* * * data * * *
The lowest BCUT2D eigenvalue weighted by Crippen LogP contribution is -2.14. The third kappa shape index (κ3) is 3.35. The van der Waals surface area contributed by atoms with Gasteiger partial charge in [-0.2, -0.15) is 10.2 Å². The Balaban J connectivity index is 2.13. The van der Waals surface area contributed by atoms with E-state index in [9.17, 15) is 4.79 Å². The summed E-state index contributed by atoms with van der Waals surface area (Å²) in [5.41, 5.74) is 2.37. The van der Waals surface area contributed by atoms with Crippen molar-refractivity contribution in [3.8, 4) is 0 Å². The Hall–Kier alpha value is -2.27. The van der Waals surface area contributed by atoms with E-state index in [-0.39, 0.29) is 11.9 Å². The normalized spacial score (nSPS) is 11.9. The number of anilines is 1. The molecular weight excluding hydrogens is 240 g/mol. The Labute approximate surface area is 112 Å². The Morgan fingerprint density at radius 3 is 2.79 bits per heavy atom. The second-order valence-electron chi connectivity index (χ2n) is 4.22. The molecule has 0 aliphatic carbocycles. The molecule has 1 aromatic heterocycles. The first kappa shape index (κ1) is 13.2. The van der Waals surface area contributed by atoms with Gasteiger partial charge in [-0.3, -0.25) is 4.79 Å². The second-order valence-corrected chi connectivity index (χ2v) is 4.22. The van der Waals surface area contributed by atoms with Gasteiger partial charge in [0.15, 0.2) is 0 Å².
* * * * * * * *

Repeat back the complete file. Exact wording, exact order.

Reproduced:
The lowest BCUT2D eigenvalue weighted by Crippen LogP contribution is -2.14. The third kappa shape index (κ3) is 3.35. The van der Waals surface area contributed by atoms with Gasteiger partial charge in [-0.2, -0.15) is 10.2 Å². The Balaban J connectivity index is 2.13. The van der Waals surface area contributed by atoms with E-state index in [9.17, 15) is 4.79 Å². The summed E-state index contributed by atoms with van der Waals surface area (Å²) in [5.41, 5.74) is 2.37. The van der Waals surface area contributed by atoms with Crippen molar-refractivity contribution in [3.8, 4) is 0 Å². The Hall–Kier alpha value is -2.27. The van der Waals surface area contributed by atoms with E-state index in [-0.39, 0.29) is 11.9 Å². The normalized spacial score (nSPS) is 11.9. The number of anilines is 1. The molecular weight excluding hydrogens is 240 g/mol. The Labute approximate surface area is 112 Å². The Morgan fingerprint density at radius 3 is 2.79 bits per heavy atom. The second-order valence-electron chi connectivity index (χ2n) is 4.22. The molecule has 0 aliphatic carbocycles. The molecule has 1 aromatic heterocycles. The first kappa shape index (κ1) is 13.2. The van der Waals surface area contributed by atoms with Gasteiger partial charge in [-0.3, -0.25) is 4.79 Å². The second-order valence-corrected chi connectivity index (χ2v) is 4.22. The van der Waals surface area contributed by atoms with Gasteiger partial charge in [0.15, 0.2) is 0 Å².